He was still there a while later so I sat on the porch again, watching him watch me. Eventually he took a few cautious steps towards me, looking right at me, which was odd, so I took a moment to scrutinize him. That was when I noticed the wound on his hind leg. It looked bad. My heart sank.
We managed to catch him and bring him inside, cradled in a towel, to examine the leg. The flesh was stripped clean exposing the bones and he had a couple of puncture wounds on his ribs. in spite of his famously weak stomach, Glenn held the cradled bunny while I tried to clean the wounds with a syringe of warm water. God I love my old man.
I applied some antibiotic cream and wrapped the leg with gauze bandages, but the wound was profound. We made him a little den of soft towels and grass in a box in the bathtub and left him to rest while I tried to contact an animal rescue for advice.
Twenty minutes later when I went back into the bathroom to check on him, he was stretched out on his side in the box, as if trying to reach the the pile of grass in the corner. He was in distress. I stroked his fur and talked to him gently, hoping to comfort him. His breaths seemed so shallow and he whimpered a couple of times as I petted him. Moments later, he went altogether still and his soft brown eye went glassy.
I have tried to save wounded birds, butterflies, broken dogs abandoned on the road, and now, a baby bunny, without much success. Other animal lovers I know have shared tales of reviving birds and saving baby squirrels and other wildlife, but for me, it just seems to end badly. And I so want to help them.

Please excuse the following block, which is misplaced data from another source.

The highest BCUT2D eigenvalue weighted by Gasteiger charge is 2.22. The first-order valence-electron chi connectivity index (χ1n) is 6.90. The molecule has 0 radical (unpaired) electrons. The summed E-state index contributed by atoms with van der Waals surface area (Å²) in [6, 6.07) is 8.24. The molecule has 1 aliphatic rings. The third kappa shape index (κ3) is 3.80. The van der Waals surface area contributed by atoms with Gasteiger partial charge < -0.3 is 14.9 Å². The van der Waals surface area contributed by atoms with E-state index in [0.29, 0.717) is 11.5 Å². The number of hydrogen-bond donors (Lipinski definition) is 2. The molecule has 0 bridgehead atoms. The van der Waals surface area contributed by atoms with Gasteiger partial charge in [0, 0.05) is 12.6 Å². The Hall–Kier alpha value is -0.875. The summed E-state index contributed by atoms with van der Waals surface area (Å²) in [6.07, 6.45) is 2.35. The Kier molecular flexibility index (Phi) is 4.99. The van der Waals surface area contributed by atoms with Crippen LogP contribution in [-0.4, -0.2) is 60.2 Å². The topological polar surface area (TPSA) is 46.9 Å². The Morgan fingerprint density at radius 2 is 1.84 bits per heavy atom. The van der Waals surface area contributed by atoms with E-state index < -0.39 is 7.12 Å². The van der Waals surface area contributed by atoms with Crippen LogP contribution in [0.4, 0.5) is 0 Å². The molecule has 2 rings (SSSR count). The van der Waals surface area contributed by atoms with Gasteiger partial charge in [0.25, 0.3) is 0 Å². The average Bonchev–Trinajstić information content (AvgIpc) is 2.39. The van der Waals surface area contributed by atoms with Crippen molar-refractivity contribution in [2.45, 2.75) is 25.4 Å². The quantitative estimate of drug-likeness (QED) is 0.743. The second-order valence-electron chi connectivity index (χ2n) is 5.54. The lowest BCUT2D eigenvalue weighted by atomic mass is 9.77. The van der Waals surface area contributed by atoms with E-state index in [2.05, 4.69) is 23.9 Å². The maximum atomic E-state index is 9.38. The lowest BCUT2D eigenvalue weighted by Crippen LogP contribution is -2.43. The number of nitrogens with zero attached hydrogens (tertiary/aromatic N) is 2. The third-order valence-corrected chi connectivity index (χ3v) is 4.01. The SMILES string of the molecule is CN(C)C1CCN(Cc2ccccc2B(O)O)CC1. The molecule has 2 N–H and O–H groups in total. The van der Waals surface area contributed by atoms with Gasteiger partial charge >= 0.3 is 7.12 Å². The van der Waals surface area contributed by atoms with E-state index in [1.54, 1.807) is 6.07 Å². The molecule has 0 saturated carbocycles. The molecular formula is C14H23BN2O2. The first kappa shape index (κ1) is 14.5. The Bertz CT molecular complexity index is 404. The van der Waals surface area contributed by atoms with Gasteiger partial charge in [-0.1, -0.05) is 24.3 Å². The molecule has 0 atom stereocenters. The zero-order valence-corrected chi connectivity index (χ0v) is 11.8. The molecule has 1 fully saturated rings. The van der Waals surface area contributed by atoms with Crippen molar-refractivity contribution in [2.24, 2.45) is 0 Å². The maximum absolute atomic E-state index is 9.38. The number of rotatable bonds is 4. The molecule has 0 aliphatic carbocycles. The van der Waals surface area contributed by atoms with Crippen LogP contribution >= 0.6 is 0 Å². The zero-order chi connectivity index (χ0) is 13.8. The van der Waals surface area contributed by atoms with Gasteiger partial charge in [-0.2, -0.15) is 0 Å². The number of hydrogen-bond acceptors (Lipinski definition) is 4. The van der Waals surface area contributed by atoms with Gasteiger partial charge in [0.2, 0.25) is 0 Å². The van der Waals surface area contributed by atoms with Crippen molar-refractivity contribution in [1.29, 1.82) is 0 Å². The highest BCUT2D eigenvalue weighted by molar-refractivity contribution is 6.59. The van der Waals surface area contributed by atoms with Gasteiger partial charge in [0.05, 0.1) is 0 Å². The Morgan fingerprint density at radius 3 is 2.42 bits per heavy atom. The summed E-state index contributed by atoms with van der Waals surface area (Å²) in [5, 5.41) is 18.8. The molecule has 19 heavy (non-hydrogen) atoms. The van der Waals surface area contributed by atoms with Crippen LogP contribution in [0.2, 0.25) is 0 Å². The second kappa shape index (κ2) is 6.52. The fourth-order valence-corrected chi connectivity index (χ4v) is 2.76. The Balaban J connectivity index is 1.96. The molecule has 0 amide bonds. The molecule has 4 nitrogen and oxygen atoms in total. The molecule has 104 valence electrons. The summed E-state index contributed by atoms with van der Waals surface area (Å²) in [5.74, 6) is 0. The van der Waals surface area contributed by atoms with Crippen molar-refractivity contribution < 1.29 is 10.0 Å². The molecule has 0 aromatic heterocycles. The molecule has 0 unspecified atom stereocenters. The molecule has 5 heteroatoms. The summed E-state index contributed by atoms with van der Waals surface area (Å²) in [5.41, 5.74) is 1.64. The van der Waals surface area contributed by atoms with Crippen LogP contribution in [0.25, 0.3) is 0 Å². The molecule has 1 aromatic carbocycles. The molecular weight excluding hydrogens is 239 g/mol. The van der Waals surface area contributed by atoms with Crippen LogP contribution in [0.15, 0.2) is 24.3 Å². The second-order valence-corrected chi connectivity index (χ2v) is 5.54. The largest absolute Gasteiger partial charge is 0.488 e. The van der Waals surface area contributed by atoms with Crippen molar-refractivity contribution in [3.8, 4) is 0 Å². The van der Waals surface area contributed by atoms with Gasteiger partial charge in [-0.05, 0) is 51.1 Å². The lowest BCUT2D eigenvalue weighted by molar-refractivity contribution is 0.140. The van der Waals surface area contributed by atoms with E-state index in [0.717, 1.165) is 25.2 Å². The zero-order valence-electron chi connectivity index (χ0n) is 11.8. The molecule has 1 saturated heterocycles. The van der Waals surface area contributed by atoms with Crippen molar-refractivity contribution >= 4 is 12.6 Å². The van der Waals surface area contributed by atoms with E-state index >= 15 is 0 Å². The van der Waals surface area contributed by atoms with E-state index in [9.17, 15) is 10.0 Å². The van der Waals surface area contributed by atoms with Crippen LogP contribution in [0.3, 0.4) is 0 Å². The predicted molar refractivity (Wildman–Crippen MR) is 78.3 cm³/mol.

I contemplated this as I buried the bunny in the yard. My friend Teresa once told me I was a helper, because I often came across animals in distress and even people and tried to intervene and help, but I’m beginning to feel more like Joe Black.
Maybe I am a helper of a different kind. Maybe I am a helper that walks with you through the shadows. Like Joe Black.
Maybe I shouldn’t say that out loud. I could lose a lot of friends.
Death is something we all have in common and yet we rarely discuss it in this life. I think that could make the dying person a lonely person. I know from the testimony of a friend who lost her daughter that it can make a person grieving over the death of a loved one very lonely.
Last Spring I was approached by a tiny injured wren as I worked outside, just like the bunny. And like the bunny, I tried to make him comfortable. I placed him in a box in the warm greenhouse, filled with grass and birdseed and water. I hoped I could save him, but I couldn’t.
You can’t change your calling, even if it sucks and is kind of morbid. If I am meant to be a helper that walks through the shadows with the dying or stands in the shadows that death casts on grieving loved ones, so be it.
I have sat with three dying dogs and two dying parents, a handful of birds, and a baby bunny. Every one of them represented a loss to this heart, in varying degrees.
No one can spare the dying from that last lonely walk or lighten the shadows their leaving casts over the survivors, but we can offer companionship, a quiet place to retreat to, a listening ear and soft words. We can attempt to mitigate the loneliness.
We can try to rescue injured bunnies, broken birds and shredded butterflies and practice kindness towards the Earth also.
Which brings to mind the words of a song by Jewel:
In the end, only kindness matters.
Amen and Amen